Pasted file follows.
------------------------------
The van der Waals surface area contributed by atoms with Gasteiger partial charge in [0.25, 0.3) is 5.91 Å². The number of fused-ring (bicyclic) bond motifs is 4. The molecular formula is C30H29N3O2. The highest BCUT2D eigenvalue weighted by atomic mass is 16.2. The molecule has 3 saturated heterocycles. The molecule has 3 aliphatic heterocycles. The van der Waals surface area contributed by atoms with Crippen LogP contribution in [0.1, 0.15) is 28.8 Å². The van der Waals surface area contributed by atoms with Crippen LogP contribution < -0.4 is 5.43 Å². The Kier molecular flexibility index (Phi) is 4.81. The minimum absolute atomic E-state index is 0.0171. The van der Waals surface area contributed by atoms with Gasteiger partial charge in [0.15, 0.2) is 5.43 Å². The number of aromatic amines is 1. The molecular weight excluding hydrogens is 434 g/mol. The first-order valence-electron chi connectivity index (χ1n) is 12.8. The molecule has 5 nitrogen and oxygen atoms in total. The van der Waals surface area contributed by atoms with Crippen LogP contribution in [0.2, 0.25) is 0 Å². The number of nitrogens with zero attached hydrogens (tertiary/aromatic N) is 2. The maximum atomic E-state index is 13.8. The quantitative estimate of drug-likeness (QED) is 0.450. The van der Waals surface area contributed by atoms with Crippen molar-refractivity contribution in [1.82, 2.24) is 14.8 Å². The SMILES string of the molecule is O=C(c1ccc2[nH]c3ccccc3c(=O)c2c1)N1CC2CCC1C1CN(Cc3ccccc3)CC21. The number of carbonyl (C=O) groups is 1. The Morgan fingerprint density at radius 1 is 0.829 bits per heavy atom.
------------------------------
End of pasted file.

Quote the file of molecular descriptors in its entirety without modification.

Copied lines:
The van der Waals surface area contributed by atoms with Gasteiger partial charge in [0.25, 0.3) is 5.91 Å². The number of fused-ring (bicyclic) bond motifs is 4. The molecular formula is C30H29N3O2. The highest BCUT2D eigenvalue weighted by atomic mass is 16.2. The molecule has 3 saturated heterocycles. The molecule has 3 aliphatic heterocycles. The van der Waals surface area contributed by atoms with Crippen LogP contribution in [0.1, 0.15) is 28.8 Å². The van der Waals surface area contributed by atoms with Crippen LogP contribution < -0.4 is 5.43 Å². The Kier molecular flexibility index (Phi) is 4.81. The minimum absolute atomic E-state index is 0.0171. The van der Waals surface area contributed by atoms with Gasteiger partial charge in [0.15, 0.2) is 5.43 Å². The number of aromatic amines is 1. The molecular weight excluding hydrogens is 434 g/mol. The first-order valence-electron chi connectivity index (χ1n) is 12.8. The molecule has 5 nitrogen and oxygen atoms in total. The van der Waals surface area contributed by atoms with Crippen LogP contribution in [0.2, 0.25) is 0 Å². The number of nitrogens with zero attached hydrogens (tertiary/aromatic N) is 2. The maximum atomic E-state index is 13.8. The quantitative estimate of drug-likeness (QED) is 0.450. The van der Waals surface area contributed by atoms with Crippen molar-refractivity contribution in [1.82, 2.24) is 14.8 Å². The SMILES string of the molecule is O=C(c1ccc2[nH]c3ccccc3c(=O)c2c1)N1CC2CCC1C1CN(Cc3ccccc3)CC21. The number of carbonyl (C=O) groups is 1. The Morgan fingerprint density at radius 1 is 0.829 bits per heavy atom.